Mr. BERNANKE. Well, Congressman, that was, of course, a single quarter, and there were a number of temporary factors that held down GDP growth in the first quarter, including the liquidation of the inventory overhang, which I mentioned before, a swing in our trade balance — a temporary swing — and a temporary decline in Federal defense spending. All of those things have been reversing now, so I think we will be seeing in the second quarter something closer to a 3 percent growth. Between the first half of the year overall, it will be a more healthy rate of growth.
Dr. PAUL. We have a savings rate which is negative, and if we had true capitalism, this would be very, very serious because we would have no savings and no capital to invest. Today, with our monetary system, we resort to other means. We can create credit and money out of thin air, and it acts as capital by stealing value from the existing currency, and we have been doing that for a long time, so the process can continue, but it literally is inflation. Also, we can resort to borrowing overseas, and we are permitted, because we have the reserve currency of the world, to export our inflation, and that seems to be a free ride for us as well. How long can we fool the world? How long can we continue with the current account deficit of 6 percent? If our productive jobs are going overseas — and like the gentleman mentioned earlier about more jobs going overseas — eventually, this is going to catch up with us. Is it conceivable that we could live on capital formation by the creation of money and credit out of thin air? If that is the case, we would never have to go to work again if that is true. It seems like we really have to go to work. We really have to save, and we really have to invest, and we really have to get these jobs back. But I see so many of our problems as a consequence of a monetary system that discourages savings and encourages a free ride for us because there is still a lot of trust for the dollar, although that trust is going down every day. I think we have to face up to the consequences of what this might mean to us.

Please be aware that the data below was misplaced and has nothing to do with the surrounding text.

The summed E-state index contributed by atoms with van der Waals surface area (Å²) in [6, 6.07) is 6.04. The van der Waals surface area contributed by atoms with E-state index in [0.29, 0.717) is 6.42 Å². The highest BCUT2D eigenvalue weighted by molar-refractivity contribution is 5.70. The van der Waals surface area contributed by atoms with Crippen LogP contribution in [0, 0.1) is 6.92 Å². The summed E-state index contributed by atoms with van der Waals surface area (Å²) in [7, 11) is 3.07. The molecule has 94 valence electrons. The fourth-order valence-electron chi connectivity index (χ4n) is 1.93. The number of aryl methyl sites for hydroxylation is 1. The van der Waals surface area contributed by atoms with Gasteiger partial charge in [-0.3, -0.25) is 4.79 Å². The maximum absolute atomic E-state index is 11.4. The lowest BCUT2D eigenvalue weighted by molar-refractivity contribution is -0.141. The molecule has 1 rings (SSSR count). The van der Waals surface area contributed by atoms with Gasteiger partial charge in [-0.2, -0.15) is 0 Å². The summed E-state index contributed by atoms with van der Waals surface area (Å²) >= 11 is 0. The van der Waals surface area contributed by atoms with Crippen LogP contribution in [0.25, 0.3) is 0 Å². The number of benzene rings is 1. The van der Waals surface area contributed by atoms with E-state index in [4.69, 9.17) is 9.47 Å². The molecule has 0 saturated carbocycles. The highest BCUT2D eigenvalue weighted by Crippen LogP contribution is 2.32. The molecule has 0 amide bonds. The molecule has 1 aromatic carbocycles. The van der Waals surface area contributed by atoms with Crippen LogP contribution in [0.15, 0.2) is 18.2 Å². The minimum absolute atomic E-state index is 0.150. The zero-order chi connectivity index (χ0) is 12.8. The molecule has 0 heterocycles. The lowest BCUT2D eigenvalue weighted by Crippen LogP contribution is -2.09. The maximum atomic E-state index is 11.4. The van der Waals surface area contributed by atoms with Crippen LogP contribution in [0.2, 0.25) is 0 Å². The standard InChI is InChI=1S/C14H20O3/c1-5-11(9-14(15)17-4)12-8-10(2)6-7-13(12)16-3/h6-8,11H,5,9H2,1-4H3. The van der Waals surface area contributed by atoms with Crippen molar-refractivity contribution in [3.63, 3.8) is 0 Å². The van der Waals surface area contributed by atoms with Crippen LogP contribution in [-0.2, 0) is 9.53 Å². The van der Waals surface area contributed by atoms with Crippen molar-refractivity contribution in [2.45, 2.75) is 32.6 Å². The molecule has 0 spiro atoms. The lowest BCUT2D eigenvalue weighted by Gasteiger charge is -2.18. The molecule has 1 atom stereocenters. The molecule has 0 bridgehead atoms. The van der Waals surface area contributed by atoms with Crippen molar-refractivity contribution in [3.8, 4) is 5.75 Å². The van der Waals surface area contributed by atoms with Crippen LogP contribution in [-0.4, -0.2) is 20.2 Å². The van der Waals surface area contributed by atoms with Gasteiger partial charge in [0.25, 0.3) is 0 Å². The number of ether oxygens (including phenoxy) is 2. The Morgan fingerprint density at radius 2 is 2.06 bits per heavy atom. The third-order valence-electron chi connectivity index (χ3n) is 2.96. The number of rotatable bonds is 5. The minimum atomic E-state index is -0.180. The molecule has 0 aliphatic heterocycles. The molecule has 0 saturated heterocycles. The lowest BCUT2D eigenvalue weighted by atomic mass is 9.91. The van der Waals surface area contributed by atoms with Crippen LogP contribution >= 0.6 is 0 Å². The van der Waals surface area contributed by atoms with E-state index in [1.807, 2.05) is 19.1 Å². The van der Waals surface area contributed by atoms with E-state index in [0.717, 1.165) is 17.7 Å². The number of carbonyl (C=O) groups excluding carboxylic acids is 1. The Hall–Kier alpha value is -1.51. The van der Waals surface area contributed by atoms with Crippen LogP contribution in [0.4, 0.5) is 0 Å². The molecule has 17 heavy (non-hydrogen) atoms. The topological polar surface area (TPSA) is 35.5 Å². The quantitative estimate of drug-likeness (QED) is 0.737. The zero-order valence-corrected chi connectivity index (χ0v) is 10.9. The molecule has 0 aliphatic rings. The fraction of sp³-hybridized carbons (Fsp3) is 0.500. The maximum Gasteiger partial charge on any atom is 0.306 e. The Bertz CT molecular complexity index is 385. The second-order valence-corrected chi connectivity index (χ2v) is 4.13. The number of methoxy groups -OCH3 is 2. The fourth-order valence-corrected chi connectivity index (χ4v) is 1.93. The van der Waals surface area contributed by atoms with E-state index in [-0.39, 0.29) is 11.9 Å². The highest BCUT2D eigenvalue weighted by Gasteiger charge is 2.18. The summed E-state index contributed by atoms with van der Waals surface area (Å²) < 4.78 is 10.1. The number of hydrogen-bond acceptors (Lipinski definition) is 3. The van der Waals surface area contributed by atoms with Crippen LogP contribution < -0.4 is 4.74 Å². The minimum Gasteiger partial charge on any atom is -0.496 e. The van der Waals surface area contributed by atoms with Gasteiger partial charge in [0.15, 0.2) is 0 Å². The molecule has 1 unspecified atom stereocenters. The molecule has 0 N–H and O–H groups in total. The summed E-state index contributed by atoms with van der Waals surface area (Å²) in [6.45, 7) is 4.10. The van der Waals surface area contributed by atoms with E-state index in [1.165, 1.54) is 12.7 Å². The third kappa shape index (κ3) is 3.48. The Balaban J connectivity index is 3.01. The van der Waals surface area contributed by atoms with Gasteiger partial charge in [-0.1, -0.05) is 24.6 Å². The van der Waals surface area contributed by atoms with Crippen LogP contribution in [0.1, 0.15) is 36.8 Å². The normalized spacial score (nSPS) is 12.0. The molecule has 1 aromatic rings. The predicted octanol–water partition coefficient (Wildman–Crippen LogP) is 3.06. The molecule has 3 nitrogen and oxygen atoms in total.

Mr. BERNANKE. Well, first, our national savings includes corporate savings as well as household savings. If you put those together, you get a positive number, so there is some net savings going on in the United States. Congressman, you are absolutely right that we are also relying pretty heavily on borrowing from abroad, which is our current account deficit. I think that is sustainable for a while because foreigners seem quite interested in acquiring U.S. assets. We have very deep and liquid financial markets. However, I also agree with you that that is not a long-term, sustainable situation by any means, and we need to be working to try to bring that current account deficit down over time. In answer to a previous question, I talked a bit about the importance of a structural change — increasing savings here in the United States, increasing attention to domestic demand with our trading partners.
Dr. PAUL. You did say in your talk that the predominant policy concern was inflation, which is encouraging that there is a concern. Of course, once again, inflation is a monetary phenomenon, and we have to deal with it. War sometimes is not healthy for a currency or for keeping prices down, at least inflation. It is hard to find throughout all of history when war did not create price inflation because, even in ancient times, countries resorted to clipping coins and diluting values or whatever — they inflated the currency — because people do not generally like to pay for the war. Yet, in the 1970's, we had consequences of guns and butter. Now we are having guns and butter again, and we are having consequences, and it just looks like we may well come to a 1979/1980. Do you anticipate that there is a possibility that we will face a crisis of the dollar such as we had in 1979 and in 1980?
Mr. BERNANKE. The Federal Reserve is committed to maintaining low and stable inflation, and I am very confident we will be able to do that.
Dr. PAUL. So you are not answering whether or not you anticipate a problem.
Mr. BERNANKE. I am not anticipating a problem like in 1979 and in 1980, no.
Dr. PAUL. With your fingers crossed, I guess. Okay. Thank you.
Dr. Ron Paul is a Republican member of Congress from Texas.